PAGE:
This appeal followed. We have jurisdiction under 28 U.S.C. § 1295(a)(3).

Discussion

We review without deference a ruling by the Court of Federal Claims on a special master's decision to grant or to deny entitlement to compensation under the Vaccine Act. Lampe v. HHS, 219 F.3d 1357, 1360 (Fed.Cir.2000); Hines v. HHS, 940 F.2d 1518, 1523–24 (Fed.Cir.1991). Accordingly, we “perform[ ] the same task as the Court of Federal Claims and determine[ ] anew whether the special master's findings were arbitrary or capricious.” Lampe, 219 F.3d at 1360; see also Hines, 940 F.3d at 1524 (holding that we review without deference the Court of Federal Claims's “determination as to whether or not the special master's decision was arbitrary, capricious, an abuse of discretion, or otherwise not in accordance with law”).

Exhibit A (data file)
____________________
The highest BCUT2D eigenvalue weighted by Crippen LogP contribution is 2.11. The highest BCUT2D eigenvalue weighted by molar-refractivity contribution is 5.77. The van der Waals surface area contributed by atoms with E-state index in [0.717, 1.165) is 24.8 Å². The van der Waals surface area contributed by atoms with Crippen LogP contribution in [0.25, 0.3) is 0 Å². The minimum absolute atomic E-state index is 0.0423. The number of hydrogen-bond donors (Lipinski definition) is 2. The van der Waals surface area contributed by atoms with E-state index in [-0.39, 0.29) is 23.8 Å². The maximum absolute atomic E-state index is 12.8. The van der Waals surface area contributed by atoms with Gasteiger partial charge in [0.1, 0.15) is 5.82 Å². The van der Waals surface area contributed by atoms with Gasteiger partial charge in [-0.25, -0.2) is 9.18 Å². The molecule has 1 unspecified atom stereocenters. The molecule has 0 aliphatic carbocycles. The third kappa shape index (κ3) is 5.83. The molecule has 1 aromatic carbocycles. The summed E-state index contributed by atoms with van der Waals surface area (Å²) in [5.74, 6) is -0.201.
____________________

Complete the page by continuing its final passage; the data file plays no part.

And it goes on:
Whether the special master applied the appropriate standard of causation is a legal determination that we review without deference under the “not in accordance with law” standard. Munn v. HHS, 970 F.2d 863, 870–73 (Fed.Cir.1992). We apply the arbitrary and capricious standard when reviewing findings of fact, and review the special master's discretionary rulings for abuse of discretion. Id. at 870 n. 10. As we have noted: